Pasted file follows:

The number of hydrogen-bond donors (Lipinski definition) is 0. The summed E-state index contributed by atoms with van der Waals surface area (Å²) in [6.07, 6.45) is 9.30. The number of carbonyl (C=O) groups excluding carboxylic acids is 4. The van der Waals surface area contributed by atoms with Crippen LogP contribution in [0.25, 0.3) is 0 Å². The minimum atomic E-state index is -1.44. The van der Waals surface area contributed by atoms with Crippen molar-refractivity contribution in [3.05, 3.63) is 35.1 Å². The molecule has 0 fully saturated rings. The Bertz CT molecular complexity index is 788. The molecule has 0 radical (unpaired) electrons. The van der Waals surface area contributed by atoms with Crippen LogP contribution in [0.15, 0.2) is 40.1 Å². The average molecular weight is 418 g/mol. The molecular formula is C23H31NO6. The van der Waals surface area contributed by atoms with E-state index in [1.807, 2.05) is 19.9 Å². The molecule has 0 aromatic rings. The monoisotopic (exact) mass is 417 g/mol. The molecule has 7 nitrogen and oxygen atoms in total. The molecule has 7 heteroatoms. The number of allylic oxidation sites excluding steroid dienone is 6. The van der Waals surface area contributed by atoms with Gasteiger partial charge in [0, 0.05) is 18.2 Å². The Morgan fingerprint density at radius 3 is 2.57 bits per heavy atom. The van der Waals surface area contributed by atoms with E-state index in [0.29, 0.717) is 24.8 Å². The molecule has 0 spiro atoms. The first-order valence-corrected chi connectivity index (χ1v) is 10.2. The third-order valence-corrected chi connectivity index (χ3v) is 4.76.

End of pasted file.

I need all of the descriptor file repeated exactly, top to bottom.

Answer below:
The number of hydrogen-bond donors (Lipinski definition) is 0. The summed E-state index contributed by atoms with van der Waals surface area (Å²) in [6.07, 6.45) is 9.30. The number of carbonyl (C=O) groups excluding carboxylic acids is 4. The van der Waals surface area contributed by atoms with Crippen LogP contribution in [0.25, 0.3) is 0 Å². The minimum atomic E-state index is -1.44. The van der Waals surface area contributed by atoms with Crippen molar-refractivity contribution in [3.05, 3.63) is 35.1 Å². The molecule has 0 fully saturated rings. The Bertz CT molecular complexity index is 788. The molecule has 0 radical (unpaired) electrons. The van der Waals surface area contributed by atoms with Crippen LogP contribution in [0.15, 0.2) is 40.1 Å². The average molecular weight is 418 g/mol. The molecular formula is C23H31NO6. The van der Waals surface area contributed by atoms with E-state index in [1.807, 2.05) is 19.9 Å². The molecule has 0 aromatic rings. The monoisotopic (exact) mass is 417 g/mol. The molecule has 7 nitrogen and oxygen atoms in total. The molecule has 7 heteroatoms. The number of allylic oxidation sites excluding steroid dienone is 6. The van der Waals surface area contributed by atoms with Gasteiger partial charge in [0, 0.05) is 18.2 Å². The Morgan fingerprint density at radius 3 is 2.57 bits per heavy atom. The van der Waals surface area contributed by atoms with E-state index in [0.29, 0.717) is 24.8 Å². The molecule has 0 spiro atoms. The first-order valence-corrected chi connectivity index (χ1v) is 10.2. The third-order valence-corrected chi connectivity index (χ3v) is 4.76.